A fall of water tempted families into the lumber trade.
A hostelry crowned the ridge, St. Johnsbury House, kept by a hard drinking and harder fighting Captain Barney, who made the rafters crack with his jokes, and the hill-side noisy with his quarrels.
St. Johnsbury, peopled by whisky-loving Scots, was anything but a sober place under Captain Barney's rule.
Yet life was dull and progress slow, till Thadeus Fairbanks, improver of the platform scale, gave the impetus which has made St. Johnsburg one of the most curious spots in the United States.
St. Johnsbury is a garden, yet the physical beauty of the place is less engaging than the moral ord.
An American poet of another mind has sung:
If ere I kneel me down to pray
My face shall turn towards St. Peray.
But such a poet would persuade no man to follow his lead on Sleepers' Creek.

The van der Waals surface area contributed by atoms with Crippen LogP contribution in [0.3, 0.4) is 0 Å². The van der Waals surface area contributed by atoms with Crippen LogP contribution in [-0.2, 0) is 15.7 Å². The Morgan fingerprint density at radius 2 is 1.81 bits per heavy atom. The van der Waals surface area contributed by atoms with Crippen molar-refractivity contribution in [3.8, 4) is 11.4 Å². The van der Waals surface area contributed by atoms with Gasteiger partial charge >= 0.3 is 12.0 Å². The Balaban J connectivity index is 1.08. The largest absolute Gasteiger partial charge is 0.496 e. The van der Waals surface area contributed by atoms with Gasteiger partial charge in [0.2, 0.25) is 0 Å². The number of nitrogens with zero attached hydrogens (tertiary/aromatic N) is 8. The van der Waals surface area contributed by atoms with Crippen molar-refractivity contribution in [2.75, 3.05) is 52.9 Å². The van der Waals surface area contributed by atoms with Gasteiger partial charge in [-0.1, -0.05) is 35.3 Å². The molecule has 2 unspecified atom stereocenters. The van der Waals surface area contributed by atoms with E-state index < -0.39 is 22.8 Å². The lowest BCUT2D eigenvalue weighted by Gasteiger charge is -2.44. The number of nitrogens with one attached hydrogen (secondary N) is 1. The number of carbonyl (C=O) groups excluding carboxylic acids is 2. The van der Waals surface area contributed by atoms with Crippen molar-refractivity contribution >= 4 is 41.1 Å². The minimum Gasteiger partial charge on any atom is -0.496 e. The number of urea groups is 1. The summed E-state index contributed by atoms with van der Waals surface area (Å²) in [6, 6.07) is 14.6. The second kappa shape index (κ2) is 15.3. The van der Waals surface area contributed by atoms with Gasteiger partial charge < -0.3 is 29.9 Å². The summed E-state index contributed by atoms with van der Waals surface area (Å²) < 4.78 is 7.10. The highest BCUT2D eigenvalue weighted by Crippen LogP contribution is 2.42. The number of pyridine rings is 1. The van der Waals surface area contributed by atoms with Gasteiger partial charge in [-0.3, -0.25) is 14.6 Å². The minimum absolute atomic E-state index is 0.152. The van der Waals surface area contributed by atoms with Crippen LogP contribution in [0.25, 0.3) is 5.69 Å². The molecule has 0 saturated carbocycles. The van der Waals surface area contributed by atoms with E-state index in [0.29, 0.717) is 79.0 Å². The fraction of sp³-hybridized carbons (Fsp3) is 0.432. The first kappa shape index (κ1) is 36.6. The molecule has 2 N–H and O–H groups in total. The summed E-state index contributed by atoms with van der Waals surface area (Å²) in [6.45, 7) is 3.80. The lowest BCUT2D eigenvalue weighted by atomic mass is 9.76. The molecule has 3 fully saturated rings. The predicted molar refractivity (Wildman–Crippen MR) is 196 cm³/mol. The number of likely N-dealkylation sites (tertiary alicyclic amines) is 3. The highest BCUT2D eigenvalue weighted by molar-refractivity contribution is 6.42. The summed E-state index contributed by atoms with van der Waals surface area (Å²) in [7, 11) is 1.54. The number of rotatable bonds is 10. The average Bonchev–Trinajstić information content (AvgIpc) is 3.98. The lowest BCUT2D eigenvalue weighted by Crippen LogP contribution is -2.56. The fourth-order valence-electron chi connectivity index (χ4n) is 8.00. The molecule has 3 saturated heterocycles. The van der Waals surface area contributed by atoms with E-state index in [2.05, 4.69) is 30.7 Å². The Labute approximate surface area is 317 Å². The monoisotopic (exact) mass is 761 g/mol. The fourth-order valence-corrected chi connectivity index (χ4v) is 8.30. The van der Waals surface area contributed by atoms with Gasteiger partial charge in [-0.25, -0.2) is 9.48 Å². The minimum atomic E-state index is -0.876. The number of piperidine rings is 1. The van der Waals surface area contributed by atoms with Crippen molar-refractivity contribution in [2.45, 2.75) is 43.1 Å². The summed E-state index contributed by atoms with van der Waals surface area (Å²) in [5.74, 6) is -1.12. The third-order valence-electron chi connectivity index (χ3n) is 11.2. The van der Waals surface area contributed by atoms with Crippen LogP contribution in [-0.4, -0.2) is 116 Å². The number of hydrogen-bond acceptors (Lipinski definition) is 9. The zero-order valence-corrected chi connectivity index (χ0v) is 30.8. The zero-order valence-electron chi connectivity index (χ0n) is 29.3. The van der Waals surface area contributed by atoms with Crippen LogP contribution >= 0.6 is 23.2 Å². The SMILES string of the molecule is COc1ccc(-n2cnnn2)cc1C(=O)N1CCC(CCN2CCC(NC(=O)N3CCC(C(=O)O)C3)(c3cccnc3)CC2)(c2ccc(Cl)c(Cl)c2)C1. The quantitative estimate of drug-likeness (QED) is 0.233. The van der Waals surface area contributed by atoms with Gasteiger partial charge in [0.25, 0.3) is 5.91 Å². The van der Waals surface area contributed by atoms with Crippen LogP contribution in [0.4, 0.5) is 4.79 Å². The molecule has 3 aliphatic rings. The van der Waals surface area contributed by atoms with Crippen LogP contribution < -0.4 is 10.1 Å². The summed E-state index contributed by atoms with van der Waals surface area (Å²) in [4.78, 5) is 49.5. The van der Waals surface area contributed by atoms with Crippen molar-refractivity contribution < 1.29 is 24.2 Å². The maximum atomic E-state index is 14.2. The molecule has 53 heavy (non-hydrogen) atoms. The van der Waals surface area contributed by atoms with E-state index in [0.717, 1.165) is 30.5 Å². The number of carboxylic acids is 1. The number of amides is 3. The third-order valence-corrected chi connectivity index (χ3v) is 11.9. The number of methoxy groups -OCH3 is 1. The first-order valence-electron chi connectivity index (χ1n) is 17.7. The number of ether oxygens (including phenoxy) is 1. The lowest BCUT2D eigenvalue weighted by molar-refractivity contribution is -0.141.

Though lodging in the rooms which echoed to the mirth of Captain Barney, we are now the votaries of a severer saint than St. Peray.
to see the benefits of our rule.
The men who formerly drank the most, are now the staunchest friends of our reform.
These men, who used to dress in rags, are growing rich.
Many of them live in their own houses.
They all attend church, and send their boys and girls to school.
Such facts are not to be suppressed by shrugs and sneers.
It is an easy thing to sneer, and some unconscious comedy turns up at every corner to provoke a laugh.
Oblige me, I entreat the sober successor of Captain Barney, when going to bed, with a glass of soda-water.
Sorry, Sir, we have no soda water in the house.
Then a glass of Selzer-water or Congress-water?
Sorry, Sir; none in the house.
Are these intoxicating drinks prohibited by law?
Oh, no, they sell them at the druggists' shops.
Then please to get me some from the druggist's shop.
Excuse me, Sir, it is too late.
The druggist's shop is closed.
The fact is so. I ask my host why he does not keep such thing